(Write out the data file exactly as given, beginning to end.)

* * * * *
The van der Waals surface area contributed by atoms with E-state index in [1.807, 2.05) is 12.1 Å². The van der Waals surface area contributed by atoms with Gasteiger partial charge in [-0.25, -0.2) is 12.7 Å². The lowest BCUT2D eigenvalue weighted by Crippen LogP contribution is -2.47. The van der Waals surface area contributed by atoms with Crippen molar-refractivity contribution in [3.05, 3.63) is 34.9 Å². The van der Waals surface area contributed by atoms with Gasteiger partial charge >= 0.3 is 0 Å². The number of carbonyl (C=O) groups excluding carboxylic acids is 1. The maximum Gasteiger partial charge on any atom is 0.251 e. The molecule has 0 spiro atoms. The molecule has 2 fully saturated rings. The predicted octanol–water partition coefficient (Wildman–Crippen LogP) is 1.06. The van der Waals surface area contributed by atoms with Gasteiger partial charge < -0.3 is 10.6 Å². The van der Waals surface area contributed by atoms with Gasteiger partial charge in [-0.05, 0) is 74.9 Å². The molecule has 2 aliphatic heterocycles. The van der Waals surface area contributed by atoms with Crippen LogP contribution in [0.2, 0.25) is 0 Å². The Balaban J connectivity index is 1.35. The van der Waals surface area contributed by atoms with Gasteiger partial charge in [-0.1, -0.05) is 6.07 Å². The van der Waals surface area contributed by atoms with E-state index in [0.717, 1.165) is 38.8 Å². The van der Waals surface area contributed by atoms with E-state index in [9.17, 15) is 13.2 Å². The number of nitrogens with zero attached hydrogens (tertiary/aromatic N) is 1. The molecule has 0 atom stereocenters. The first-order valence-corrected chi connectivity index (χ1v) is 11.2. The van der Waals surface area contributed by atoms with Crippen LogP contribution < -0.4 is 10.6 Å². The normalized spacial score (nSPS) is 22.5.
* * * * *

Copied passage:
The van der Waals surface area contributed by atoms with E-state index in [1.807, 2.05) is 12.1 Å². The van der Waals surface area contributed by atoms with Gasteiger partial charge in [-0.25, -0.2) is 12.7 Å². The lowest BCUT2D eigenvalue weighted by Crippen LogP contribution is -2.47. The van der Waals surface area contributed by atoms with Crippen molar-refractivity contribution in [3.05, 3.63) is 34.9 Å². The van der Waals surface area contributed by atoms with Gasteiger partial charge >= 0.3 is 0 Å². The number of carbonyl (C=O) groups excluding carboxylic acids is 1. The maximum Gasteiger partial charge on any atom is 0.251 e. The molecule has 0 spiro atoms. The molecule has 2 fully saturated rings. The predicted octanol–water partition coefficient (Wildman–Crippen LogP) is 1.06. The van der Waals surface area contributed by atoms with Gasteiger partial charge < -0.3 is 10.6 Å². The van der Waals surface area contributed by atoms with Gasteiger partial charge in [-0.05, 0) is 74.9 Å². The molecule has 2 aliphatic heterocycles. The van der Waals surface area contributed by atoms with Crippen LogP contribution in [0.2, 0.25) is 0 Å². The Balaban J connectivity index is 1.35. The van der Waals surface area contributed by atoms with Gasteiger partial charge in [-0.1, -0.05) is 6.07 Å². The van der Waals surface area contributed by atoms with E-state index in [0.717, 1.165) is 38.8 Å². The van der Waals surface area contributed by atoms with E-state index in [9.17, 15) is 13.2 Å². The number of nitrogens with zero attached hydrogens (tertiary/aromatic N) is 1. The molecule has 0 atom stereocenters. The first-order valence-corrected chi connectivity index (χ1v) is 11.2. The van der Waals surface area contributed by atoms with Crippen LogP contribution < -0.4 is 10.6 Å². The normalized spacial score (nSPS) is 22.5.